FATAL ACCIDENT. On Wednesday afternoon the Borough Coroner, (Mr. H. Gotobed) held an inquest at "The Man Laden with Mischief, Madingley Road, on the body of Edward Benton, who was a small farmer at Dry Drayton, but lived on the East Road.—The first witness called was John Matthews, coachman, residing at 1 Benson Street, Huntingdon Road, who deposed that he did not know the deceased. About 8.30pm the previous evening he was just coming out of Mr Bulstrode's when he saw a young man with a horse. He said they had just stopped it and witness turned back with him. They called at The Man Laiden With Mischief to see if they knew the horse and the landlady told him that she thought it was the deceased's They proceeded further up the road and found the deceased lying on the right side of the road, his feet in one of the cart ruts just near the middle of the road. Deceased was lying face downwards and did not speak. Witness turned him round and found his face was lying in a pool of blood. Witness then held the horse until a man named Free went for assistance. then went and fetched Dr Roper. Deceased appeared to be quite dead when they picked him up. His hat and stick were lying about three or four yards from him. He had a great coat on. William Free, living at the Plough and Harrow, Madingley Road, deposed that he knew the deceased by sight. On the previous evening about 8 he was going into his father's yard when he saw a horse coming towards Cambridge with no one on it. It had a saddle and Bridle on it and was trotting. His father stopped It, and told witness to walk it up the road and see whether he could find the owner. He met the last witness at Mr. Bulstrode's and accompanied him to the Mischief. The landlady said she thought the horse was Mr. Benton's horse, and they then want up the road till they got to the Bridle Field gate, about a quarter of a mile above that house and they there found the deceased lying near the middle of the road. He lifted the deceased's leg round while Matthews held the horse. He then came down to the Mischief for something to fetch the deceased down with. He got a wheelbarrow and the deceased was put upon it and took to the Mischief. His hands were then quite cold, and there was a pool of blood where his face had been lying. His hat and stick were lying on the right hand side of the road nearly opposite him.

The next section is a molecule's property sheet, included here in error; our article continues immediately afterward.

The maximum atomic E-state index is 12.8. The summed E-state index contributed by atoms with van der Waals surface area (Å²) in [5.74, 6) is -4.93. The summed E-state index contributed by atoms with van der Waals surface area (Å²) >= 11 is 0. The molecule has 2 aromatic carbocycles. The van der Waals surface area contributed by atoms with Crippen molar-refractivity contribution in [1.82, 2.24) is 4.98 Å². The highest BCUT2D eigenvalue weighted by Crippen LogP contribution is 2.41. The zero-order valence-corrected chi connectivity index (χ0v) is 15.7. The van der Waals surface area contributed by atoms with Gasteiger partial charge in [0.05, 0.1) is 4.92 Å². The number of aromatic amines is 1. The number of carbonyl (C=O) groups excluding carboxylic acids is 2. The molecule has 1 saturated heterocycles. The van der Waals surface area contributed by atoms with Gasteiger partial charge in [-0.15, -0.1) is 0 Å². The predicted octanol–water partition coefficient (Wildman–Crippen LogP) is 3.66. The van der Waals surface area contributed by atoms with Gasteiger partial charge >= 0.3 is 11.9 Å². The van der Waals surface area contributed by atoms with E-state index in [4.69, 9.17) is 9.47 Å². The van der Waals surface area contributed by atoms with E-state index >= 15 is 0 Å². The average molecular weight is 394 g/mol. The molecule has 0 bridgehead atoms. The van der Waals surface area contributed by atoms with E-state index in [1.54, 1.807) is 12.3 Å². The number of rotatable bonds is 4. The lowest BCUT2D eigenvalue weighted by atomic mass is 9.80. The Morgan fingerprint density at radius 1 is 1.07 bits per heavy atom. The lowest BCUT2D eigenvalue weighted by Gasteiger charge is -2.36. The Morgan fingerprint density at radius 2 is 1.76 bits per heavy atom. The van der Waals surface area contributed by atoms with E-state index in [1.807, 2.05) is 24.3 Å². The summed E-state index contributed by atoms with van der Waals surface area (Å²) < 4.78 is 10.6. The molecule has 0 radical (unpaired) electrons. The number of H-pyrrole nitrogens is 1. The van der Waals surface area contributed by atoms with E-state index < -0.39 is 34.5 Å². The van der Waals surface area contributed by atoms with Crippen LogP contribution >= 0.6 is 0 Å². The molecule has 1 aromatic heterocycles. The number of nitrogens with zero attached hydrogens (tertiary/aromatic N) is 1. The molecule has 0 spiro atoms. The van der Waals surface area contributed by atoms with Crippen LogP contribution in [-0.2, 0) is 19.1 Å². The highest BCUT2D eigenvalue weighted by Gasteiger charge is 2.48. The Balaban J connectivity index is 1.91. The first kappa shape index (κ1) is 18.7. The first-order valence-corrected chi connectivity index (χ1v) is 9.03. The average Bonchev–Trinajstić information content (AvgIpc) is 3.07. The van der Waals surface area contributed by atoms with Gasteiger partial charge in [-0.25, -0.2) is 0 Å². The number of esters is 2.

Eliza Eagle, wife of Samuel Eagle. landlord of the Man Laiden with Mischief. Madingley Road deposed that she knew the deceased by sight. She last saw him alive the previous morning at about eleven o'clock, when he called at her house on horseback for a glass of ale. He said he was going to his farm at Dry Drayton He used to go there almost every day. He was in very good spirits when he called, and did not appear the worse for drink. Fanny Benton, wife of the deceased, living at 43 East Road, deposed that the deceased was 42 years of age. She last saw him alive on the previous morning about 10.45 in their yard. He was starting to go to his farm. He used to go there very often, and generally came back about 8p.m. He had bought the horse the day before from Mr Crickmore. He had ridden on it before, and it seemed to her to be a quiet one. Her husband was a very good rider Mr. Wm Robert Roper, surgeon, Cambridge, stated that on the previous evening about 9.30 he was asked to go and see the deceased. He found his body at that house, quite dead. He appeared have been dead some time. He found a bruise over the left eye and several recent abrasions near it. There was another bruise over the right temple, and blood had been issuing from the right ear. He was not able to ascertain whether there were any fractures. There were no other injuries except some bruises on the hands such as might have been caused by a fall from a horse. He should think, after hearing the evidence, the death might have been caused by a fall from a fall from a horse. Matthews, recalled, said he got on the horse to ride to the doctor's but not liking the way of it, he got off it. It backed and jumped about. Free, recalled, said the horse was not going fast when it was stopped. It went back quietly enough when he led it. When Matthews got on it began to caper about, but started alright. Witness told him he had better get off and he did so. Mrs Benton, recalled said Mr. Crickmore was a dealer in horses and lived on the East Road. Her husband knew him well, he had ridden the horse on the morning previous to his death. Her husband had had dealings with Crickmore before. The jury returned a verdict of "Accidental Death." Then in the Cambridge Independent Press - Saturday 10 May 1884 p4 an advertisement appeared: To Let, farm of 50 acres at Dry Drayton. For further particulars apply to Mrs Benton 43 East Road, Cambridge.